#61 Time Is Slowly Fleeting (2)

Land Ho!  Oh, what a feeling.  The shape of Molokai is forming beyond a cloud just beside the setting sun.  Suddenly, the few tiny spots on the chart are now real land, lighthouses blinking, the sky glow of Oahu back lights a perfect outline of terra firma.  A warm breeze in the middle of the night feels good.  Debbie is sitting with me in the pilot house.  “Good idea, huh?”  We’re not even there yet, but I must admit it was.

The passage is complete.  Eliana is tied securely at slip address K-91 in KoOlina, 2,363 miles from Ensenada.  The trip took 12 days including Thanksgiving.  Our average speed was 8.1 knots.  There were 289 hourly logs with 64 noted as Heavy or Very Heavy sea.  Eliana along with all hands arrived healthy, happy and safe.

 
 
First sight of land after 12 days.  Molokai dead ahead.  Click to enlarge.

 
 
The fly specks on the chart are suddenly large.

A trip like this allows one time to ponder the big questions of life.  After #60, Debbie remarked “Isn’t ‘Time Slowly Fleeting’ an oxymoron?”.  She does that to me all the time.  You know, using words I have to look up.  Anyway, it is a contradiction, but the reason I liked the song is because it reveals a paradox.  One that could be said of a long boat passage ... or life itself.  How ironic to wish time could pass more quickly, then suddenly, ready or not, it’s over.

While Time Is Slowly Fleeting by Anael is the theme song for our trip because it ties in so well with this topic.  In the last post, I shared a 4 minute video (now extended to 5.5 minutes) using the song as background music.  Here are the lyrics I hope you’ll take time to read...

 
 
While Time is Slowly Fleeting

Long since begun, nurtured years of dreaming?

And faith has spun an altered sense of reason

As long as it's leading you, the mind will hunt the vision?

But time is slowly fleeting, it's fleeting from you?

And what can you do?

Define the sun: for each a different meaning

And who to judge the light redeeming?

That warms us each contrarily?

Mine has shown me another state?

One that fosters precision?

But time is slowly fleeting?

So tell me, what will you do?

She can't take what you have?

She'll chase you and dare you to dance?

But your fate's in your hands?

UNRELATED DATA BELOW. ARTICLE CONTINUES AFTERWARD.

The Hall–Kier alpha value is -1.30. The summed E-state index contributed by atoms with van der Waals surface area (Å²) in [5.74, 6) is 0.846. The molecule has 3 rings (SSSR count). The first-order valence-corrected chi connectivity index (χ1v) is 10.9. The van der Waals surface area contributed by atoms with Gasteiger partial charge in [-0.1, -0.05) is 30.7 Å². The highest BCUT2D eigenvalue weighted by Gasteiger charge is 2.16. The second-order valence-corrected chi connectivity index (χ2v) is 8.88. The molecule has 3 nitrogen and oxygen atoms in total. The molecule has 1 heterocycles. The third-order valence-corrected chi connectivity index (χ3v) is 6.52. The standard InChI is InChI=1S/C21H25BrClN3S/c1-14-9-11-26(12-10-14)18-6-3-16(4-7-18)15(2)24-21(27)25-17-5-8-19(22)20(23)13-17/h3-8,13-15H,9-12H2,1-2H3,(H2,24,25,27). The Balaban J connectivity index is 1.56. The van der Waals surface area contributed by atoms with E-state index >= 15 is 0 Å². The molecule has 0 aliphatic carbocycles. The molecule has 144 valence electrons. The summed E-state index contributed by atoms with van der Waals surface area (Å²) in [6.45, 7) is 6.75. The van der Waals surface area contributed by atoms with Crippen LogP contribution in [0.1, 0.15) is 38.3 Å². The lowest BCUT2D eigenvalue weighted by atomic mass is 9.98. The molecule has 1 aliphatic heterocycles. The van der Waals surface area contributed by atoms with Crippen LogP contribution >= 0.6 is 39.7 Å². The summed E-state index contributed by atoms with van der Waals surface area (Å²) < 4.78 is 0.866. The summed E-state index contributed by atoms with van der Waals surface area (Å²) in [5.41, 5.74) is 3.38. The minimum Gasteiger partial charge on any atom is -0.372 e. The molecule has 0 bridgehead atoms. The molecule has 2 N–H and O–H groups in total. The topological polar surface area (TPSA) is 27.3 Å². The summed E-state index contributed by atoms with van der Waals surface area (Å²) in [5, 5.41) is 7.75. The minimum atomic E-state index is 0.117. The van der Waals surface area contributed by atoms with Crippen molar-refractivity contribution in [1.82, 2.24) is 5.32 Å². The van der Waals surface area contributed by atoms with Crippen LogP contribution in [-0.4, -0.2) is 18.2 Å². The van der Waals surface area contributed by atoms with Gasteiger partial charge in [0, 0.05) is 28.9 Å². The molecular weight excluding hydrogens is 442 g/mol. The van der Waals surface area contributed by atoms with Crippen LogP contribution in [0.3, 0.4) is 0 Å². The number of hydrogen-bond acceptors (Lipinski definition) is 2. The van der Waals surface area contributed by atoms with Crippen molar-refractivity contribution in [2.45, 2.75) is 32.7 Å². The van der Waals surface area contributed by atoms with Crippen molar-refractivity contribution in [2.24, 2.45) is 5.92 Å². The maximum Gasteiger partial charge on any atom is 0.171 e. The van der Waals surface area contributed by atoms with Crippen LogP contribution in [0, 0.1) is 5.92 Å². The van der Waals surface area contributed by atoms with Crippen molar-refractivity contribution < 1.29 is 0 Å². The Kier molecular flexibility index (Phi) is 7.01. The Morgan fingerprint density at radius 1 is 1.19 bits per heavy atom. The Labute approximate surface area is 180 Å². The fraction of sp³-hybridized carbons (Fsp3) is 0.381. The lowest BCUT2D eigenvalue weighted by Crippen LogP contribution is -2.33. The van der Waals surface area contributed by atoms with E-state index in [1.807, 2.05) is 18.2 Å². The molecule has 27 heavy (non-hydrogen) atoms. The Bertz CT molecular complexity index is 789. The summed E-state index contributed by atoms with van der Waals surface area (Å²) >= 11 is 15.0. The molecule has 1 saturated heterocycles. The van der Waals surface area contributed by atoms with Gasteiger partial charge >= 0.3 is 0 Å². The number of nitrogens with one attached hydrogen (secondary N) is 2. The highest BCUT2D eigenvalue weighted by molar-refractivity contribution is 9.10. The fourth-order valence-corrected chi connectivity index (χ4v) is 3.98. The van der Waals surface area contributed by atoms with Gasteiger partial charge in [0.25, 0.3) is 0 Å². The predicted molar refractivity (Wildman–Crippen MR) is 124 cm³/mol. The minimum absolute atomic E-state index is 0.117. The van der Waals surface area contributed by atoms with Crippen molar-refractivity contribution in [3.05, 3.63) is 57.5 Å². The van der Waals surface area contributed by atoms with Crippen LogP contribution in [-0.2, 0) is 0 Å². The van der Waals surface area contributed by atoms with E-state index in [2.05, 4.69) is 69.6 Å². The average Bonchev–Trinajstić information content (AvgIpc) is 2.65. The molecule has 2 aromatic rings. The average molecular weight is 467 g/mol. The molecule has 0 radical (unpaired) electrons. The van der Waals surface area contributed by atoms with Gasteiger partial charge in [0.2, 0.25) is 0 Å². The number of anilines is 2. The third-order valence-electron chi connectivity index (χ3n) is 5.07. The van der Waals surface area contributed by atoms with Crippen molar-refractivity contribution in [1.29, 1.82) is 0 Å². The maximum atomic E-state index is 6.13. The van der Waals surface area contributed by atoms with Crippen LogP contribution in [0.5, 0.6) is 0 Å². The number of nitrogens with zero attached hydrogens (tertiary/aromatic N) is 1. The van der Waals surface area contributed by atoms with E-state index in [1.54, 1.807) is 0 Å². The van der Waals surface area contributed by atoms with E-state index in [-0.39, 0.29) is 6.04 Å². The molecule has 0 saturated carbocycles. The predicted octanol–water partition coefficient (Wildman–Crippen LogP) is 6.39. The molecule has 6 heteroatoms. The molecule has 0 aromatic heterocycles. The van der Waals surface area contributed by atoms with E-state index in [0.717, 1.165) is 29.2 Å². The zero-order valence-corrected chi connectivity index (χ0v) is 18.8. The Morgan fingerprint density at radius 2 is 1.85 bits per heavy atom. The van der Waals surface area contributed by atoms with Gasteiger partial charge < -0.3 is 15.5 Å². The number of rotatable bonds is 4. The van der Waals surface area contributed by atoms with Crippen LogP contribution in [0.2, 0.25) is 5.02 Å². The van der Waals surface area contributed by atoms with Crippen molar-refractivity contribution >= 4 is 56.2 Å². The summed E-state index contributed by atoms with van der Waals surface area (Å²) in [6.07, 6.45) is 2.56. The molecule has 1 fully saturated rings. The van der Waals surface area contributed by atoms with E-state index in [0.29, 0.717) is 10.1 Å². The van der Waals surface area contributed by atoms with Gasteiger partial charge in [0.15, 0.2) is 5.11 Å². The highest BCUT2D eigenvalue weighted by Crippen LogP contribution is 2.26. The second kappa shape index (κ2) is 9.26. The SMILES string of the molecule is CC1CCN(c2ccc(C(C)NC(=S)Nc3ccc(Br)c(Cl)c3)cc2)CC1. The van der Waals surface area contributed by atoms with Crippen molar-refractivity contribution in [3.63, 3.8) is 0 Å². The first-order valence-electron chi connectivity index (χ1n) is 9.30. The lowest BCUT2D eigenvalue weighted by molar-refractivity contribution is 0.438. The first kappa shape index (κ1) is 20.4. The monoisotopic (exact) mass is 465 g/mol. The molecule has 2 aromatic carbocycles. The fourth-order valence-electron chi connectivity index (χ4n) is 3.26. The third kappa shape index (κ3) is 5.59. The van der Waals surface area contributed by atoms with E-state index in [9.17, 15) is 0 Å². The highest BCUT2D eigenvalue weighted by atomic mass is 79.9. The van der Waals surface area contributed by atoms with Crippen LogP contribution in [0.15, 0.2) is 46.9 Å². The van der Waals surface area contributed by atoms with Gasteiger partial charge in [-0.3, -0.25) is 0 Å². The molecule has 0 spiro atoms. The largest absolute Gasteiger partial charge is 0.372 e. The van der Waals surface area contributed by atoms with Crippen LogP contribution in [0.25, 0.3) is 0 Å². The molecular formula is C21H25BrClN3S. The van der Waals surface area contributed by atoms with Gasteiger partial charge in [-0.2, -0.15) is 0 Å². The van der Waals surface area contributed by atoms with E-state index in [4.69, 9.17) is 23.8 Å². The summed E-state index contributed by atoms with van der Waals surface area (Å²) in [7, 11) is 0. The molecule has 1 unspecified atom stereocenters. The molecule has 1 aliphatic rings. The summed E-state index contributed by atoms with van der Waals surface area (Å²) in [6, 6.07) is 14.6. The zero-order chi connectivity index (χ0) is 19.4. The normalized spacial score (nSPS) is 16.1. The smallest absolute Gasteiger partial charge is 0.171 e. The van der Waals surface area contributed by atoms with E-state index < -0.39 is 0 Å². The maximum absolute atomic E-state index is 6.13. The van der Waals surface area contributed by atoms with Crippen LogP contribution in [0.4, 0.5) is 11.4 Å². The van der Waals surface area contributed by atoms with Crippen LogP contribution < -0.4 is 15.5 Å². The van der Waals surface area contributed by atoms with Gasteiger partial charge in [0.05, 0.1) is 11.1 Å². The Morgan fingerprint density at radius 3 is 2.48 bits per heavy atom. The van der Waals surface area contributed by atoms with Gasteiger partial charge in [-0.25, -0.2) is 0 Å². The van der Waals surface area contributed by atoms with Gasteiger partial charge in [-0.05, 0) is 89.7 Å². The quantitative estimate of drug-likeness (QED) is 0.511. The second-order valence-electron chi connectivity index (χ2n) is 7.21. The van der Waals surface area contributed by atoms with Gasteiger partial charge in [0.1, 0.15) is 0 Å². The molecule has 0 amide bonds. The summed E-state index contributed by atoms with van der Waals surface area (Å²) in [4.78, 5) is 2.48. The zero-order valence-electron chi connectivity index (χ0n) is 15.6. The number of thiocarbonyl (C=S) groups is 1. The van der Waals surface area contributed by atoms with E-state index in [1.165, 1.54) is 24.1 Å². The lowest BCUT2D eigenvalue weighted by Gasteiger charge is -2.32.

In your unsparing will to surpass?

Your path is sacred and drives the fear away?

So if time is slowly fleeting, know it's HIS way

Well now's the hour for dreaming?

Time to seek my newest Eden

I drift beyond to greet her?In a kingdom only we share

It's always wonderful inside of me?

To find the soul's been waiting?

And while time is slowly fleeting?

There's still so much here to do


©2005 Nurtured Spontaneity Publishing

At the end I have provided a link to the updated, 5.5 minute version of the video.  It pairs the full length song by Anael with images from our trip start to finish.  I hope you will watch it again, this time with the lyrics in mind!

As a bonus, I have attached the complete version of Linda’s Daily Journal.  In it, she interestingly relates the experience through her own eyes.  I'm sure you'll enjoy it.

Now for the details...

Ship’s Log

Each hour, at the top of the hour, a logbook entry is automatically started which marks the time, position, speed, heading and so forth.  To that, the watch keeper can add notes including, but not limited to such things as throttle setting, sea state and water temperature.  

One of the most important automatic items is the distance-made-good during the hour.  I transfer the number to a spreadsheet so we can later analyze the data.  On this trip, I wanted to better understand the relationship between engine RPM and speed.  I also wanted to confirm my own suspicion that sea state affected hourly fuel consumption more than I previously assumed.